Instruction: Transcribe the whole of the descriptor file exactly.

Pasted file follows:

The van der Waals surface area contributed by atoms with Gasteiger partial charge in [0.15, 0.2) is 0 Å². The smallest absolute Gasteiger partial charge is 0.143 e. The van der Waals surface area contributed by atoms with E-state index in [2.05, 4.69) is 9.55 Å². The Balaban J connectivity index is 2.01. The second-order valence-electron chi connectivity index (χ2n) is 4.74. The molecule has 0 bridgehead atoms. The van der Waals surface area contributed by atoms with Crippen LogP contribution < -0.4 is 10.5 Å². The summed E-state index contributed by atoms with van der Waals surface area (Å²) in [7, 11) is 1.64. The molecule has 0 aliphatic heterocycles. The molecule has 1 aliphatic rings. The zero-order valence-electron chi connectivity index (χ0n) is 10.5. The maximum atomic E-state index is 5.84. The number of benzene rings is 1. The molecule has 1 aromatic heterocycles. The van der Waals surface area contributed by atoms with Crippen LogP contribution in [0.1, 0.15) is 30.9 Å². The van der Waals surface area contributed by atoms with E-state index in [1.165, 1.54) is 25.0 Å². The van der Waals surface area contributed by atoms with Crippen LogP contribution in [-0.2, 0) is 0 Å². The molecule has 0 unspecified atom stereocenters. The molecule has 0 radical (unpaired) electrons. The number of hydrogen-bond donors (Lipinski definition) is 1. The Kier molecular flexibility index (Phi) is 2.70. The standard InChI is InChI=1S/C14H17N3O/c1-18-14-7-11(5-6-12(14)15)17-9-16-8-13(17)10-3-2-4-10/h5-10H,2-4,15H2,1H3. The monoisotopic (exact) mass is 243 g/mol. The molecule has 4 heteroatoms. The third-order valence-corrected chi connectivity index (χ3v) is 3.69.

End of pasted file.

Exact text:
The van der Waals surface area contributed by atoms with Gasteiger partial charge in [0.15, 0.2) is 0 Å². The smallest absolute Gasteiger partial charge is 0.143 e. The van der Waals surface area contributed by atoms with E-state index in [2.05, 4.69) is 9.55 Å². The Balaban J connectivity index is 2.01. The second-order valence-electron chi connectivity index (χ2n) is 4.74. The molecule has 0 bridgehead atoms. The van der Waals surface area contributed by atoms with Crippen LogP contribution < -0.4 is 10.5 Å². The summed E-state index contributed by atoms with van der Waals surface area (Å²) in [7, 11) is 1.64. The molecule has 0 aliphatic heterocycles. The molecule has 1 aliphatic rings. The zero-order valence-electron chi connectivity index (χ0n) is 10.5. The maximum atomic E-state index is 5.84. The number of benzene rings is 1. The molecule has 1 aromatic heterocycles. The van der Waals surface area contributed by atoms with Crippen LogP contribution in [0.1, 0.15) is 30.9 Å². The van der Waals surface area contributed by atoms with E-state index in [1.165, 1.54) is 25.0 Å². The van der Waals surface area contributed by atoms with Crippen LogP contribution in [-0.2, 0) is 0 Å². The molecule has 0 unspecified atom stereocenters. The molecule has 0 radical (unpaired) electrons. The number of hydrogen-bond donors (Lipinski definition) is 1. The Kier molecular flexibility index (Phi) is 2.70. The standard InChI is InChI=1S/C14H17N3O/c1-18-14-7-11(5-6-12(14)15)17-9-16-8-13(17)10-3-2-4-10/h5-10H,2-4,15H2,1H3. The monoisotopic (exact) mass is 243 g/mol. The molecule has 4 heteroatoms. The third-order valence-corrected chi connectivity index (χ3v) is 3.69.